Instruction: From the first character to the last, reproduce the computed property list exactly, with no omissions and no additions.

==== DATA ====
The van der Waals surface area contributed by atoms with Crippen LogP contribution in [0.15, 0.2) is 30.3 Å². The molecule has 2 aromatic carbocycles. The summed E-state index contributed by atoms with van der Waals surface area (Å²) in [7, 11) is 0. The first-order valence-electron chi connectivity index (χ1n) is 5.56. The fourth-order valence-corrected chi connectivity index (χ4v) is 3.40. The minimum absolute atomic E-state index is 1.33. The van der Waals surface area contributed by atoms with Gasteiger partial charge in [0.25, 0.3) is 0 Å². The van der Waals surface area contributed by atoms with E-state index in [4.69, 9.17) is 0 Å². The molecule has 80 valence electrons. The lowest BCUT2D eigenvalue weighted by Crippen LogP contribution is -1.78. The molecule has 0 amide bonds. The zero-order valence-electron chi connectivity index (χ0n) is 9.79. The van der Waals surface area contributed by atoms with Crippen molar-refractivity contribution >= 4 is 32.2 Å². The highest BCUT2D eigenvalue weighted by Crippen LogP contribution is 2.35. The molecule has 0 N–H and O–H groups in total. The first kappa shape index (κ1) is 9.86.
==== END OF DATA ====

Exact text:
The van der Waals surface area contributed by atoms with Crippen LogP contribution in [0.15, 0.2) is 30.3 Å². The molecule has 2 aromatic carbocycles. The summed E-state index contributed by atoms with van der Waals surface area (Å²) in [7, 11) is 0. The first-order valence-electron chi connectivity index (χ1n) is 5.56. The fourth-order valence-corrected chi connectivity index (χ4v) is 3.40. The minimum absolute atomic E-state index is 1.33. The van der Waals surface area contributed by atoms with Gasteiger partial charge in [0.25, 0.3) is 0 Å². The van der Waals surface area contributed by atoms with E-state index in [4.69, 9.17) is 0 Å². The molecule has 80 valence electrons. The lowest BCUT2D eigenvalue weighted by Crippen LogP contribution is -1.78. The molecule has 0 amide bonds. The zero-order valence-electron chi connectivity index (χ0n) is 9.79. The van der Waals surface area contributed by atoms with Crippen molar-refractivity contribution >= 4 is 32.2 Å². The highest BCUT2D eigenvalue weighted by Crippen LogP contribution is 2.35. The molecule has 0 N–H and O–H groups in total. The first kappa shape index (κ1) is 9.86.